|May 27, 2019|
In this issue of our newsletter:
Two slices of bacon a day increases cancer risk by a fifth, study says!
Published January 13, 2012
Eating two slices of bacon or one sausage a day can increase a person's risk of a deadly form of cancer by almost a fifth, according to a Swedish study.
New research by the Karolinska Institute in Stockholm found that eating 1.8 ounces (50 grams) of processed meat a day can increase the risk of pancreatic cancer by 19 percent.
For people consuming 3.5 ounces (100 grams) of processed meat, the increased risk jumps to 38 percent and 57 percent for those eating 5.3 ounces (150 grams) a day.
Experts cautioned that the overall risk of pancreatic cancer was relatively low.
Nevertheless, the disease is deadly. It is frequently diagnosed at an advanced stage and kills 80 percent of people in under a year. Only five percent of patients are still alive five years after the diagnosis.
The study, published in the British Journal of Cancer, is based on data from 11 studies—including 6,643 cases of pancreatic cancer.
"Findings from this meta-analysis indicate that processed meat consumption is positively associated with pancreatic cancer risk," the authors said.
9:11am UK, Friday January 13, 2012
Eating two rashers of bacon or one sausage a day can increase the risk of a deadly form of cancer by almost a fifth, according to a new study.
New research by the Karolinska Institute in Stockholm has found that eating 50g of processed meat a day can increase the risk of pancreatic cancer by 19%.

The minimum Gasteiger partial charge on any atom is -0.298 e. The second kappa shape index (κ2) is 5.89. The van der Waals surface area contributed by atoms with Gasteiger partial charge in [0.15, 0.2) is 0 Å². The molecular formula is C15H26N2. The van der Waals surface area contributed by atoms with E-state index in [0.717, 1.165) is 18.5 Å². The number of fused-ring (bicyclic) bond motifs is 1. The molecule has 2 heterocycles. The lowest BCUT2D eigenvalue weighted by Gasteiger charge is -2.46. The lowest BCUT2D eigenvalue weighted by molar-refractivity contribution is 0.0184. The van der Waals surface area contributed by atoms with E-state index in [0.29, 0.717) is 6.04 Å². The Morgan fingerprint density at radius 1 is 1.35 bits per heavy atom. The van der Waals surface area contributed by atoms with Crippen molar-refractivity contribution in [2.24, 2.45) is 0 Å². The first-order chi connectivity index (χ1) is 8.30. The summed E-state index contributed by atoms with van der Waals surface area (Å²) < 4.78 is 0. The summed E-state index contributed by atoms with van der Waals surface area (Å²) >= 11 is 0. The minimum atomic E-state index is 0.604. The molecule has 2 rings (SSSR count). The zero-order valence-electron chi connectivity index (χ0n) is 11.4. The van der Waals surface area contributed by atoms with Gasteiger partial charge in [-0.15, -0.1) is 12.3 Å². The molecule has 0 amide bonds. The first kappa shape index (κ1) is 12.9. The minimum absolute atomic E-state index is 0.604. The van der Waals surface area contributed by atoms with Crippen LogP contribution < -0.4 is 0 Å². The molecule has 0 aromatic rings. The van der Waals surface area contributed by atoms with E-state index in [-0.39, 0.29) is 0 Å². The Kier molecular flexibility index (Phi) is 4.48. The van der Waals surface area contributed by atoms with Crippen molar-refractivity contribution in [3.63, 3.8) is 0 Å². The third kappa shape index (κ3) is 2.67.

For people consuming 100g of processed meat, the risk jumps to 38% and to 57% for those eating 150g a day.
But experts cautioned that the overall risk of pancreatic cancer was relatively low. In the UK, it is one in 77 for men and one in 79 for women.
Nevertheless, the disease is a killer and only five percent of sufferers are still alive five years after diagnosis.
The study, published in the British Journal of Cancer, is based on data from 11 studies including 6,643 cases of pancreatic cancer.
It found a 29% increase in the risk of getting pancreatic for men eating 120g of red meat a day - but no greater risk among women.
Pig breeder Mark Hook
This may be because men in the study generally ate more red meat than women.
The study concluded: "Findings from this meta-analysis indicate that processed meat consumption is positively associated with pancreatic cancer risk.
"Red meat consumption was associated with an increased risk of pancreatic cancer in men. Further prospective studies are needed to confirm these findings."
It is another blow to the meat industry, which has already had to accept an established link between red meat and bowel cancer.
Pig breeder Mark Hook from Bristol believes moderation and quality meat is the key.
He said: "Eat in moderation but source quality meat. If people buy local they know where it is from, what it has been fed but a knee-jerk reaction to this is simply scaremongering."
While more large studies are needed to confirm the link between meat and pancreatic cancer, the findings are being taken seriously by experts.
Jessica Harris, health information manager at Cancer Research UK, said: "The authors of this study have suggested that one of the reasons could be that some of the chemicals that are used to preserve processed meat are turned in our bodies into some really harmful chemicals which can affect our DNA and increase the chance of cancer."
The World Cancer Research Fund is advising consumers to limit their intake of cooked red meat to 500g a week and to avoid processed meat altogether.
For your better health!
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